When the upfronts, US television's ad selling season, kick off in May next year, negotiations between networks and advertisers are likely to be more fraught than usual. The industry could well find itself trading with a new currency that measures the viewing figures of ads, rather than the ratings of the big-drawing shows around them.
For the ad industry, long unhappy with the trading status quo, the change can't come soon enough, but it could throw an already unsettled market into further chaos.
US broadcasters have traditionally used live viewing averages as the standard for selling advertising airtime. This is all set to change when the independent audience measurement company Nielsen Media Research starts offering commercial ratings on a test basis in November. The ratings will retroactively measure the new season's schedules from September, collating the average audience for around 22 minutes of commercials across one hour of live programming with those for content watched on digital video recorders within seven days of transmission.
Advertisers, media agencies and the major TV networks - ABC, CBS, CW, NBC and Fox - are behind the move to commercial ratings, having lobbied Nielsen hard for the figures. The results, however, have not pleased all concerned.
"It's something of a compromise between some people who want no commercial minutes and some people who want every single second of commercials reported," the Nielsen spokesman Gary Holmes says. He is equally cautious about the likely impact of the ratings on the ad-selling business. "It's hard to tell if it will become the currency," he says. "If people want to use it, then they can. There seems to be support in the industry."
The industry, which tussled over whether to trade on live-plus-seven-day ratings before the upfronts this year, certainly supports the change. It remains divided, however, as to how detailed the commercial ratings should be. Lyle Schwartz, the broadcast director and managing partner at Media-edge:cia New York, sees Nielsen's new service as a step forward. "The ratings will let us get closer to the number of people who actually see an ad in a programme," he says.
The biggest benefit, in Schwartz's view, will come from the inclusion of DVR viewing in the ratings. "All negotiations were done off live TV before," he says. "Numerous studies show a huge difference between commercial avoidance for live TV and delayed viewing, so we wanted to factor in viewing in the delayed mode. If we gave no value to DVR, we would underrate the availability of consumer eyeballs."
Alan Wurtzel, the president of research and media development at the NBC network, agrees. "Commercial ratings are appealing for advertisers because they bring you closer to the ultimate issue," he says. "How effective was the ad? How many people saw the commercial, rather than the programme in which it ran?"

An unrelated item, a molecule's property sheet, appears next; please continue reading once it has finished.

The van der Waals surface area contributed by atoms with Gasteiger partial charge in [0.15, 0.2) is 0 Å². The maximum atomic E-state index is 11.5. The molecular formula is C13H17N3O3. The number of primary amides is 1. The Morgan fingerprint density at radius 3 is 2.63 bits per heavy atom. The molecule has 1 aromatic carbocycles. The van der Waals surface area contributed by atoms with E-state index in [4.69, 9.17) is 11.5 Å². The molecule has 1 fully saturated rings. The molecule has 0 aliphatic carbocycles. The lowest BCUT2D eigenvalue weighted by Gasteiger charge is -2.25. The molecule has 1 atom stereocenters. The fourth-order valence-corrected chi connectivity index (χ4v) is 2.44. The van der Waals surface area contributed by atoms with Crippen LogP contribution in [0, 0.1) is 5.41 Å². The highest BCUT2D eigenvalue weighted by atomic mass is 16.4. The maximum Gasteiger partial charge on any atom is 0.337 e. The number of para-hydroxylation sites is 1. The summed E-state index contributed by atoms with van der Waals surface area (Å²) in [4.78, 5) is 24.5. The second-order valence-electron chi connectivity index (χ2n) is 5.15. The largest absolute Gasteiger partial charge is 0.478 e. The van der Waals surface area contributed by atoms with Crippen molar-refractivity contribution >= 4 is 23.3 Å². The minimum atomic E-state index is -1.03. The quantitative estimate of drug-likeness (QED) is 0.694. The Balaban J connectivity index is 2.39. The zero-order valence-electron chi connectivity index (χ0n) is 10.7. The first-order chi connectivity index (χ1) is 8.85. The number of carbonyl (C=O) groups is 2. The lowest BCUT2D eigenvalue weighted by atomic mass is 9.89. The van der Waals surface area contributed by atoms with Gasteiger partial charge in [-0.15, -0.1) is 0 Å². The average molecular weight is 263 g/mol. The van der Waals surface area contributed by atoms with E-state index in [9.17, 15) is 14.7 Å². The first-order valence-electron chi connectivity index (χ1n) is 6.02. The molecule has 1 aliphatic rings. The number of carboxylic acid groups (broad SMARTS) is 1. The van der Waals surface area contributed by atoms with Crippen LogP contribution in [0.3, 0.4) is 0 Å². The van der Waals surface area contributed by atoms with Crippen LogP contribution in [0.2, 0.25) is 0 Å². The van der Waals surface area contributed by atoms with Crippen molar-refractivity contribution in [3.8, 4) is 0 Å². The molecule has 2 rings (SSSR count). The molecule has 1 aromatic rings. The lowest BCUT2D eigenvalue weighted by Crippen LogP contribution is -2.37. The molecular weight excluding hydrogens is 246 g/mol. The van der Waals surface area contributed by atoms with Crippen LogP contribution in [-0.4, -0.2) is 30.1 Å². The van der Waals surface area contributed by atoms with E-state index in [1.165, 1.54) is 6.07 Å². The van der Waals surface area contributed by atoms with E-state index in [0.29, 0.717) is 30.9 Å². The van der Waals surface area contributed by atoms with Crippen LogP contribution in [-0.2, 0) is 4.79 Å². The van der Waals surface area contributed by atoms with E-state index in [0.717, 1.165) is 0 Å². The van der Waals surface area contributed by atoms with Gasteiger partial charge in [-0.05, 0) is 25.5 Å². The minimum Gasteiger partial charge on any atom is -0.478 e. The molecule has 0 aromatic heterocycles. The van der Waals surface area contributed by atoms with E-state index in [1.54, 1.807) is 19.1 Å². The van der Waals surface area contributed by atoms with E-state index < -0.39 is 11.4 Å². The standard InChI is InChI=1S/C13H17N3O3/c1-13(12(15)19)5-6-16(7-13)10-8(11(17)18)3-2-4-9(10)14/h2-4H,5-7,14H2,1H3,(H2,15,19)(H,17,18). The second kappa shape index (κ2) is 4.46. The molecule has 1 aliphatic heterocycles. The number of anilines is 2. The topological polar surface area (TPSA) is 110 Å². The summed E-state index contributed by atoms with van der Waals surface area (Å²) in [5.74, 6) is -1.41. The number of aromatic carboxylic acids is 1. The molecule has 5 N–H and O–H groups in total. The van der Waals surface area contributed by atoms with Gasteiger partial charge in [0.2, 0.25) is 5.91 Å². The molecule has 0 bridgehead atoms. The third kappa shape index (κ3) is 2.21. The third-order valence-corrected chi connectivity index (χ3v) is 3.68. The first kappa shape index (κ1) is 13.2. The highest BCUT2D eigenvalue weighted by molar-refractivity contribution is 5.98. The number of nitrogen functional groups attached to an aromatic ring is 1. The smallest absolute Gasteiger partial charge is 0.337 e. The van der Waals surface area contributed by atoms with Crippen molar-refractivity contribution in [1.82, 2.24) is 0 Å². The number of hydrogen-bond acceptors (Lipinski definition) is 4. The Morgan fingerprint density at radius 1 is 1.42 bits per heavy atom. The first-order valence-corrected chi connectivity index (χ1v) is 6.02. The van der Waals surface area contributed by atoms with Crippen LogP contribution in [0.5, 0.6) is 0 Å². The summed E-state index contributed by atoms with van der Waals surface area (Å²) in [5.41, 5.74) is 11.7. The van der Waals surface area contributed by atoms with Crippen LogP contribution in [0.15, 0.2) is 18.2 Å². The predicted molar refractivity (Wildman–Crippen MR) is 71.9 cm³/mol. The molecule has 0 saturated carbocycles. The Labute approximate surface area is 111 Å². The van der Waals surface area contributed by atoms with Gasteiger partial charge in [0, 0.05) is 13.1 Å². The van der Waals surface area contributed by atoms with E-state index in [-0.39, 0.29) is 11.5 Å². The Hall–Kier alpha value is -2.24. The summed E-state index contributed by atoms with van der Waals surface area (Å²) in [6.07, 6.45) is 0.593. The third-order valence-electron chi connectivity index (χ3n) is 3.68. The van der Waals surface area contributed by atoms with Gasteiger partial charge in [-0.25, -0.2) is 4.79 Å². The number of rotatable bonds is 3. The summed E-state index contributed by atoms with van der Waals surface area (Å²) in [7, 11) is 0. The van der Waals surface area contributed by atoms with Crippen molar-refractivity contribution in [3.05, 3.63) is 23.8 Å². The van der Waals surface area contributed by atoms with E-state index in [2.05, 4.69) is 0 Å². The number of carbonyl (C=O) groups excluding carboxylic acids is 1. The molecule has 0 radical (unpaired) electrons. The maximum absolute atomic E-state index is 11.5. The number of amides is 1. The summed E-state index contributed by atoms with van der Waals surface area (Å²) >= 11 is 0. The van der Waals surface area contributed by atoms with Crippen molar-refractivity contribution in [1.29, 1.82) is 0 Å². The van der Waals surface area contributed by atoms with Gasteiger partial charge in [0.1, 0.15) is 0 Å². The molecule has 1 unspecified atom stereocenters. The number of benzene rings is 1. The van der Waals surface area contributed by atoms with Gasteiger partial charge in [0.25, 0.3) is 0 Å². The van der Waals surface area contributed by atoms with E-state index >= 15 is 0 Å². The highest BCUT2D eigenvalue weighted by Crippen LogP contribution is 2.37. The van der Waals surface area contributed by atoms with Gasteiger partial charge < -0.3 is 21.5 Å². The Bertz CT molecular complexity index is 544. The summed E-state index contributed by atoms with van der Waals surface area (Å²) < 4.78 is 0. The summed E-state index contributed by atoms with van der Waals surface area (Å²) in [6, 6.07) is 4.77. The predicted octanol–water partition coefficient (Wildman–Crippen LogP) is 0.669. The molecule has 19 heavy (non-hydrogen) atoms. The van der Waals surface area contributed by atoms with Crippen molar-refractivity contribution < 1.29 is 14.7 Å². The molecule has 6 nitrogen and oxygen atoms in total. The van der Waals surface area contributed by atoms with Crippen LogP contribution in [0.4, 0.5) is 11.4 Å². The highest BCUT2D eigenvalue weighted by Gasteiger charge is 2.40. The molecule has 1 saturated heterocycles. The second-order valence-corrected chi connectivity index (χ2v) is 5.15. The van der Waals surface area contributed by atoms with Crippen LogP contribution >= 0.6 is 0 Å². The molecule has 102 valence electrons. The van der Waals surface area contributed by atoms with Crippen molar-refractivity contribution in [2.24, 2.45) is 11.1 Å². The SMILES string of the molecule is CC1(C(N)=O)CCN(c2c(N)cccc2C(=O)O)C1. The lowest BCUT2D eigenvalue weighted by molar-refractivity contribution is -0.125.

For certain media agencies, Nielsen's new ratings are just one small step in the right direction. "Moving to a commercial rating is a psychological leap for broadcasters, but they haven't gone far enough," Jim Kite, the executive vice-president and director of insights, research and accountability at MediaVest, says. "We want to know the commercial ratings for each break, not a big lump average. We want to know the lead in and out from ad breaks. Over the course of an hour the audience flows."
Kite maintains that this kind of granular breakdown would be a shot in the arm for the industry. "If we had a commercial rating for each break, you would see a much more dynamic marketplace," he says. "It would be a lot more sophisticated in terms of buying TV. The planner and buyer would buy more strategically."
Mike Shaw, the ABC sales president, argues this is precisely what his network can offer. ABC has developed a proprietary commercials ratings system that it already offers to media agencies and advertisers who want to buy space in ABC shows such as Grey's Anatomy, Desperate Housewives and Lost. "We can sell show by show, daypart by daypart, whatever the client wants," he says.
While agencies and networks can't agree on a precise definition for commercial ratings, there is no dispute that a currency change was needed. The question is why it has taken so long. Wurtzel believes the US market was held back by its arcane ways. "The media environment was far more complex in the US, so things happening elsewhere in the world were far more interesting and straightforward," he says.
The technicalities of transmission have also hampered the switch to commercial ratings. "Most of the broadcast network commercial breaks are fairly straightforward, but in cable there are national commercials and then local cut-ins that aren't coded in the same way," Wurtzel says. "It sounds like a great idea, but the devil is in the detail."
With more than 25 years of experience in providing ad-break viewing figures, the UK audience measurement body Barb understands the US market's trepidation about the new ratings all too well. "Any change in the way that people are transacting can cause anxiety," the Barb chief executive, Bjarne Thelin, says. "It will create uncertainty at first but there must be some level of unsettled environment for the industry to be calling for this in the first place."
Agreeing on the scope of commercial ratings and then their adoption as the new trading standard could keep the TV ad business locked in debate right up to the upfronts next year. This might seem excessive, but a new currency is nothing short of a revolution for the industry. "We've been using the current system for more than 60 years," Wurtzel says. "What's got to change is the whole way of thinking about the business."